(Reuters) - Cutting Medicaid by 5 percent would cost U.S. states $14 billion and trigger job losses in the tens of thousands by depressing spending by states, hospitals, nursing homes, drug companies and others, a study said on Wednesday.
“Such a drastic reduction would stifle business activity and job creation in states already struggling through the recession,” said the National Association of Public Hospitals and Health Systems, a Washington, D.C.-based industry group.
Economists say spending by Medicaid, the state-federal health plan for the poor, disabled and elderly, buoys local economies because it not only flows to health care providers -- and their employees -- but pulls in new federal dollars because the U.S. government matches how much a state spends.
Cuts in healthcare and a host of other federal programs look likely. Congress set up a “super committee” that has until November 23 to reduce the U.S. deficit.
California has the most to lose from a 5 percent cut in Medicaid with its loss pegged at $3.7 billion, the hospital and health systems group said. Texas ranked next with a $2.1 billion loss, followed by Ohio at $1.2 billion, Massachusetts at $1 billion and Michigan at $862 million.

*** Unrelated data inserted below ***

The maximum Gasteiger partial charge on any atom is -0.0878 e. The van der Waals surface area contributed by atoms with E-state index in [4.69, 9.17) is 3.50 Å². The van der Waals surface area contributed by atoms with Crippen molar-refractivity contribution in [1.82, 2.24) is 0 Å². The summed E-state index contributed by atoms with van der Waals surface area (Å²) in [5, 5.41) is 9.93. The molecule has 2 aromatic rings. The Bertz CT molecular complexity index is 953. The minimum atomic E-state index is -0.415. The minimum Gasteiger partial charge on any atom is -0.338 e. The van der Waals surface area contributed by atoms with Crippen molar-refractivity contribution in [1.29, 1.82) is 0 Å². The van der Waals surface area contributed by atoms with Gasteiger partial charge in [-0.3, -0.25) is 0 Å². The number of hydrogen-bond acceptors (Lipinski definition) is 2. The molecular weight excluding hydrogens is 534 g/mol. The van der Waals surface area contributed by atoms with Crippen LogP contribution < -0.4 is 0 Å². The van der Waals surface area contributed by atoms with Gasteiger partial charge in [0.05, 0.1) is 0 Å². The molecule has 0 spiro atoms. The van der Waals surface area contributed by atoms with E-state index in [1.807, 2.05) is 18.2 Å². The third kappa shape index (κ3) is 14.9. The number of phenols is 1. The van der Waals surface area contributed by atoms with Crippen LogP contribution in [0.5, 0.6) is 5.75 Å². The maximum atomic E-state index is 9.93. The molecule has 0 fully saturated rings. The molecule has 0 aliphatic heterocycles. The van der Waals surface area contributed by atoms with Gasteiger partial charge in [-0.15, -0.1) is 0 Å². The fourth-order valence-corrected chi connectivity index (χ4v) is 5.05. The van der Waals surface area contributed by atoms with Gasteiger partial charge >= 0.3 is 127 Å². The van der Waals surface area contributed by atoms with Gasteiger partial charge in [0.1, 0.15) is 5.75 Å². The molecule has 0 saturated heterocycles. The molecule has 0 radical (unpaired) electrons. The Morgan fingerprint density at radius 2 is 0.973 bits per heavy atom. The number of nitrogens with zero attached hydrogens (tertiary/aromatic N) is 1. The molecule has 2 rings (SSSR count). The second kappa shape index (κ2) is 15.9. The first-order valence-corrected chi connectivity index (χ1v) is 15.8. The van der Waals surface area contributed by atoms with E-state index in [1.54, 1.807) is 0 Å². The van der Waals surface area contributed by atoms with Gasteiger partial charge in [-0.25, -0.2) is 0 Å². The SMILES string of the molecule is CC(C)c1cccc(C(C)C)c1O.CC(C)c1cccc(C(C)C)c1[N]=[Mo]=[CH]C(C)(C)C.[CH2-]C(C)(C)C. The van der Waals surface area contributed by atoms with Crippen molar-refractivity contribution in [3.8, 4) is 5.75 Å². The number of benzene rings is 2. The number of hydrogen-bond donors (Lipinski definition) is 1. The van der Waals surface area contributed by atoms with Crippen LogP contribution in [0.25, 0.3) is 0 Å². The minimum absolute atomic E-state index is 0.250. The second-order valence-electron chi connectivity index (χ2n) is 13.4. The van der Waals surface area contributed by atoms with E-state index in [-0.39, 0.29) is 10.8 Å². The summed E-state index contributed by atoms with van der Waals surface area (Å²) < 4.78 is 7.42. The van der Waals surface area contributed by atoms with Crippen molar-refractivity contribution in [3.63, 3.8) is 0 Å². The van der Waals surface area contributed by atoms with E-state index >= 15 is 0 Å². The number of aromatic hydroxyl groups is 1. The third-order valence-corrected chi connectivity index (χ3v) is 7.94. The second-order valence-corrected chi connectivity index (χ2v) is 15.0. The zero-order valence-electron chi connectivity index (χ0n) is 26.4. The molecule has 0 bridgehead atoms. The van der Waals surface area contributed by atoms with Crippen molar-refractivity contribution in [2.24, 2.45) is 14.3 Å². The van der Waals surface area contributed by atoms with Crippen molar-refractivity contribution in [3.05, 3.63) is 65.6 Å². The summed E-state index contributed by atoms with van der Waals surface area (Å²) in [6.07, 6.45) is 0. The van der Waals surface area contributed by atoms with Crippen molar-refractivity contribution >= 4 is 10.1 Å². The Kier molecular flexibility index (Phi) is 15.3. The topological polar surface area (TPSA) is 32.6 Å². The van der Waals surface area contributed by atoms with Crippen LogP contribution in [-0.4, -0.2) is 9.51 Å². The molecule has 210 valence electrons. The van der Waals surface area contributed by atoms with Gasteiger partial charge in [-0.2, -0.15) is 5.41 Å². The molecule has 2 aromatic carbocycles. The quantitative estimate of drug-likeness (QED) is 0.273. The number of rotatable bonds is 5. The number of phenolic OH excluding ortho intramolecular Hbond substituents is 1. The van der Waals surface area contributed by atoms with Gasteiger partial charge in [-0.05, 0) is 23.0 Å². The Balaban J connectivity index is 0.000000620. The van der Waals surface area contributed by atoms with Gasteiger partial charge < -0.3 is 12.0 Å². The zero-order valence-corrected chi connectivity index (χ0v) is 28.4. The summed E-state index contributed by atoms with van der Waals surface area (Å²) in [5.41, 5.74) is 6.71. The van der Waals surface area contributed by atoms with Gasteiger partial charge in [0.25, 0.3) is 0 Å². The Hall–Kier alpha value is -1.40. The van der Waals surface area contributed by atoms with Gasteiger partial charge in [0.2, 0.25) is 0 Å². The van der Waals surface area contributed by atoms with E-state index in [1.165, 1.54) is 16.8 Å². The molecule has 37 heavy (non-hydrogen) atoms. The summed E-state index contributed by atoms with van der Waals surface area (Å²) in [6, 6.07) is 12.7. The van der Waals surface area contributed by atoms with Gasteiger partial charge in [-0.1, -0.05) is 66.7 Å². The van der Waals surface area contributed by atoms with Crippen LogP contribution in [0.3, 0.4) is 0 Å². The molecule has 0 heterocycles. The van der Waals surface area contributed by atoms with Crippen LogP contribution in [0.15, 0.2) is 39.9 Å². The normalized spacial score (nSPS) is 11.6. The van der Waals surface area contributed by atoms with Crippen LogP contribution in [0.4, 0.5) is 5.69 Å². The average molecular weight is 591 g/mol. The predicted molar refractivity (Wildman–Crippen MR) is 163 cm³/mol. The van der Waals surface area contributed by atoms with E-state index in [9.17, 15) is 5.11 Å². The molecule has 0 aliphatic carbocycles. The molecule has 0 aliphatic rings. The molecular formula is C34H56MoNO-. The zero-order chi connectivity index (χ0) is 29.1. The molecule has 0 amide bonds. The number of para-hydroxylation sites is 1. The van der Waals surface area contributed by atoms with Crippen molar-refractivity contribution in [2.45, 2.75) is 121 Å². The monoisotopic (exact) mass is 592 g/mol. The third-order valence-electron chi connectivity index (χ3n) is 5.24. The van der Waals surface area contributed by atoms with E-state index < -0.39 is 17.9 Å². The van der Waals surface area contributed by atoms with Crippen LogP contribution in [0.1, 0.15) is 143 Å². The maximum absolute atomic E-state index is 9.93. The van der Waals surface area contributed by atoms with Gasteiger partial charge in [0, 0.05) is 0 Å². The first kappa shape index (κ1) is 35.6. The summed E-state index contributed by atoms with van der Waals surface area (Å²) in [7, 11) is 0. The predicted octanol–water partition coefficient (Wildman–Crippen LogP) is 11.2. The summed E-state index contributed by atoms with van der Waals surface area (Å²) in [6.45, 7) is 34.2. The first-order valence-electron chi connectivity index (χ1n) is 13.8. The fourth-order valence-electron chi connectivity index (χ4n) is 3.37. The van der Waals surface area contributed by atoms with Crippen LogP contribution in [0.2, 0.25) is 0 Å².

The group said its members contributed about $120 billion to state economies last year.
The United States spent more than $366 billion on Medicaid in the same year, caring for around 55 million people, according to The Kaiser Family Foundation, a Menlo Park, California-based healthcare policy research group. That is the latest data available for the total cost of the program.
In terms of job cuts, California could lose 28,440 positions, Texas 18,160 jobs, and Pennsylvania 12,230 jobs.
Ohio stands to see employers ax 11,270 workers, while both Michigan and Massachusetts would lose around 7,600 jobs.
Medicaid can consume around one-third of a state’s budget, though how much the federal government matches out of each dollar a state spends ranges from a high of nearly 75 percent for Mississippi to a low of 50 percent for 14 states, including California, Illinois, Massachusetts and New York, according to The Kaiser Family Foundation.
Reporting by Joan Gralla; Editing by Kenneth Barry